Connecting state and local government leaders

House Panel Advances Spending Bill for HUD and DOT Programs

The U.S. Capitol dome.

The U.S. Capitol dome. shutterstock

 

Connecting state and local government leaders

Community Development Block Grants and "BUILD" infrastructure grants are among the programs the appropriations legislation proposes spending levels for.

WASHINGTON — Heftier federal spending on transportation and housing programs that funnel money to state and local governments would continue for a second consecutive year, under appropriations legislation a House subcommittee approved Wednesday.

The fiscal 2019 bill, which covers the Department of Transportation and Department of Housing and Urban Development, contains $71.8 billion in discretionary spending, up $1.5 billion from current levels. It comes in the wake of an omnibus spending package for the current 2018 fiscal year that cranked up funding for a wide range of programs.

Rep. Mario Diaz-Balart, a Florida Republican, chairs the Appropriations subcommittee that oversees the "T-HUD" bill.

"This is, right now, the only game in town when you're talking about infrastructure investment," he told reporters after a markup hearing for the bill on Wednesday evening.

"This is a major, major infrastructure bill," he added.

An infrastructure proposal the White House released in February has failed to make much headway on Capitol Hill. It calls for about $200 billion of spending over a decade, mostly for new grant programs.

The House appropriations bill has bipartisan support. 

Rep. David Price, of North Carolina, who is the ranking member on the subcommittee, said Diaz-Balart "bent over backwards" to accommodate requests from Democrats.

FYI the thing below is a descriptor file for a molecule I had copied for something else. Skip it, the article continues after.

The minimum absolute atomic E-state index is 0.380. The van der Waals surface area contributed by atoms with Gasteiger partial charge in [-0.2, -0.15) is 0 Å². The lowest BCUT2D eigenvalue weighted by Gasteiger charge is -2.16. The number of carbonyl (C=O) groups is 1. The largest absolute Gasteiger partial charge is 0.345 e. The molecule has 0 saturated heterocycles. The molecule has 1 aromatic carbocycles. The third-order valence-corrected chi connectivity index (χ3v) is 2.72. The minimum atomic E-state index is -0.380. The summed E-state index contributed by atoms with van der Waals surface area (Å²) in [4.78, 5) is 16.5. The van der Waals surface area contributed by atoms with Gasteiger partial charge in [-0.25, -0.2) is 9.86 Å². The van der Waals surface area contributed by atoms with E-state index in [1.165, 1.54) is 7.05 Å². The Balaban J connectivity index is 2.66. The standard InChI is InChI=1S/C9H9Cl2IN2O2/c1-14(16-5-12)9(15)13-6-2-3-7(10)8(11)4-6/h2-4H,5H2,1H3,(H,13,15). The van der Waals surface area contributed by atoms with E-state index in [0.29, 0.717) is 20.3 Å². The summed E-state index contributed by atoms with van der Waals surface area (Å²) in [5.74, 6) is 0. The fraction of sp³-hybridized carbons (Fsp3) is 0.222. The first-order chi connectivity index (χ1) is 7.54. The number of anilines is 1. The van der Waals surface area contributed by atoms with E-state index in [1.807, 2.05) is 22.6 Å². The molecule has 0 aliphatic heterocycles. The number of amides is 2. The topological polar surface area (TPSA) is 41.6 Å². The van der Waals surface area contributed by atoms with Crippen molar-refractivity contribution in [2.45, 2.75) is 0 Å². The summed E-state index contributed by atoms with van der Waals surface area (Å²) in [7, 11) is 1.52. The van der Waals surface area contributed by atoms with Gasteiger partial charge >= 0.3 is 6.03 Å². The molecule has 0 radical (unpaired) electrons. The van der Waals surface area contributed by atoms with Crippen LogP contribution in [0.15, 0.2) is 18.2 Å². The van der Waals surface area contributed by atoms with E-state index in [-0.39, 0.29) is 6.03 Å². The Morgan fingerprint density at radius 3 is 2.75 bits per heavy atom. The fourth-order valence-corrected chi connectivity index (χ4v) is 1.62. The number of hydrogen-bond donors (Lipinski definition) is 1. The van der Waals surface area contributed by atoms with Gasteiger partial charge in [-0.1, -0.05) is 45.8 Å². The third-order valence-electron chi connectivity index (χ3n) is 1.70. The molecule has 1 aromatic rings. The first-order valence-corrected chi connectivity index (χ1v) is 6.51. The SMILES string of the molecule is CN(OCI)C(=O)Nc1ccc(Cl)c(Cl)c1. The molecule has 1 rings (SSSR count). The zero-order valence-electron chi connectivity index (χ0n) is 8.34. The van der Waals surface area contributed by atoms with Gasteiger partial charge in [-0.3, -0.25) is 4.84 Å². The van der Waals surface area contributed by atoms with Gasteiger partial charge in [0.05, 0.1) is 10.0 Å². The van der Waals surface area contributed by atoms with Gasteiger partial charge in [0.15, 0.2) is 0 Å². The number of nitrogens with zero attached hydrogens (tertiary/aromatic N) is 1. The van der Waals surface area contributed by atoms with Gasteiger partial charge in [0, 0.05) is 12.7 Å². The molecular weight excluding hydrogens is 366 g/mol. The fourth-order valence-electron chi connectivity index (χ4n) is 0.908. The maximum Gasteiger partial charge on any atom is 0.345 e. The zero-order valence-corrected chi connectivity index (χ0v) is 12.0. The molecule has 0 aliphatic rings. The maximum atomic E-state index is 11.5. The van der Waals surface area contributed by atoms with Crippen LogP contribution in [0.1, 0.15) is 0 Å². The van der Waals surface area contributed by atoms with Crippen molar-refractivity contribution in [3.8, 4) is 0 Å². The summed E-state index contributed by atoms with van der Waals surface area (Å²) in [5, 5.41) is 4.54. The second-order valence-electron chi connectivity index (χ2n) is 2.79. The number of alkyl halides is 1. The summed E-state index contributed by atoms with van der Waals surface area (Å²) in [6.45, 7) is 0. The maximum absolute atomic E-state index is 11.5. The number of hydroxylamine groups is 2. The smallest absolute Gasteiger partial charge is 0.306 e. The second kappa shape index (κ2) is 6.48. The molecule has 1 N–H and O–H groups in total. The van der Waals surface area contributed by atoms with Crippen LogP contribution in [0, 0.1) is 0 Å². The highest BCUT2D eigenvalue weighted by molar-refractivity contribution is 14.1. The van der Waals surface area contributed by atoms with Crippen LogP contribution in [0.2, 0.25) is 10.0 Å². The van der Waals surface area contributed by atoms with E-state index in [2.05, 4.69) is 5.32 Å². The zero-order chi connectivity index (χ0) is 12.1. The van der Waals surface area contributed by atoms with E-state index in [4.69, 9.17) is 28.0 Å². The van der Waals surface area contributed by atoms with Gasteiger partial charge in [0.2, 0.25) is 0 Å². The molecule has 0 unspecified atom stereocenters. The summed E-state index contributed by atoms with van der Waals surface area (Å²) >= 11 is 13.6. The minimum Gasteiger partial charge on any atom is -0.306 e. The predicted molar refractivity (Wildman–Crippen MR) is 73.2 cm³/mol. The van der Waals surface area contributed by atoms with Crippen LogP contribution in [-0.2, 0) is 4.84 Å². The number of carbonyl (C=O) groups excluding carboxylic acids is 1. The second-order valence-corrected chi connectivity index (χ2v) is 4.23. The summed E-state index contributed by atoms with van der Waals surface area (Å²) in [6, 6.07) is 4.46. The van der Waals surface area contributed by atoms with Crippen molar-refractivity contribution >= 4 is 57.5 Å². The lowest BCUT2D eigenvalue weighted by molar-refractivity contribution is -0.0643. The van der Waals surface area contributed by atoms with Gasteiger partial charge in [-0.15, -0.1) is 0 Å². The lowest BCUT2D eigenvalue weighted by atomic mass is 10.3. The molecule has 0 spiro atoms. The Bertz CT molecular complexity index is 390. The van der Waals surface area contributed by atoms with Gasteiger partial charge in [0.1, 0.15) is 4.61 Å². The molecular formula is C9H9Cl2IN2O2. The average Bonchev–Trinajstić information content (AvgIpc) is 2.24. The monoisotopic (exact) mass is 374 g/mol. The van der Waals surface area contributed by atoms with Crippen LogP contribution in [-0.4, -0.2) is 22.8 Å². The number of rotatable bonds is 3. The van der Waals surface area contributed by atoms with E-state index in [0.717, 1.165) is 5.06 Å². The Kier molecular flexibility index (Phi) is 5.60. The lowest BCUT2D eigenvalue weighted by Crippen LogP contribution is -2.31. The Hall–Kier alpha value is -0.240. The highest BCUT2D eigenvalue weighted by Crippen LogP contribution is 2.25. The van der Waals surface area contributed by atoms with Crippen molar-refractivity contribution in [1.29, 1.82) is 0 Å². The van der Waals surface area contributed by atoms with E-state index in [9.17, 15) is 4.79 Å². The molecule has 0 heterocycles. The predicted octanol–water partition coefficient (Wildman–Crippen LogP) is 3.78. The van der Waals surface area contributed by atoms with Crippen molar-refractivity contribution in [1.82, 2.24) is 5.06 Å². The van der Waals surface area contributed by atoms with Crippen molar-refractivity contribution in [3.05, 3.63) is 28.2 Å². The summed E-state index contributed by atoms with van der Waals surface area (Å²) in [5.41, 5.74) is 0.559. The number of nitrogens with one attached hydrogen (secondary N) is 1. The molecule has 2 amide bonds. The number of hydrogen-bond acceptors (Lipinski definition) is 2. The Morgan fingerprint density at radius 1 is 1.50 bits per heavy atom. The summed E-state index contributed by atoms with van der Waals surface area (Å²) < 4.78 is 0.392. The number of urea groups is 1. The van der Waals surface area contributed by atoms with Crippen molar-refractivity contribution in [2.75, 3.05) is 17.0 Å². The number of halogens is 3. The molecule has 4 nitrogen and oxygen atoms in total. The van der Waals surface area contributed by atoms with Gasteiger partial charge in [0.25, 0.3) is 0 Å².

Overall HUD discretionary spending in the bill checks in at around $43.6 billion, $941 million above fiscal 2018, according to an Appropriations Committee summary.

Proposed funding for Community Development Block Grants is $3.3 billion, equal to the current level. Local governments use the grants to cover costs ranging from sewer upgrades to substance abuse recovery programs. In 2017, CDBG funding was about $3 billion.

HOME Investment Partnerships, a grant program that supports affordable housing efforts, would see funding slip by $162 million from fiscal 2018 to $1.2 billion. But this level is still higher than the program's $950 million of funding in 2017.

Section 8 Housing Choice Vouchers and Public and Indian Housing programs would see funding increased to $30.8 billion, $455 million above the current fiscal year. And Homeless Assistance Grants would get a funding bump of $33 million, to $2.5 billion.

On the transportation side of the bill, DOT is afforded $27.8 billion in discretionary appropriations. That's up $542 million over this year. 

"BUILD" grants, formerly known as Transportation Investment Generating Economic Recovery, or TIGER, would receive $750 million. That's down from a $1.5 billion spike in for the current fiscal year, but still higher than the $500 million allotted for the program in 2017.

The bill has language to "balance" the distribution of the BUILD grants to rural, urban and suburban areas, the summary says. And it stipulates $250 million of the grants are to be set aside for ports.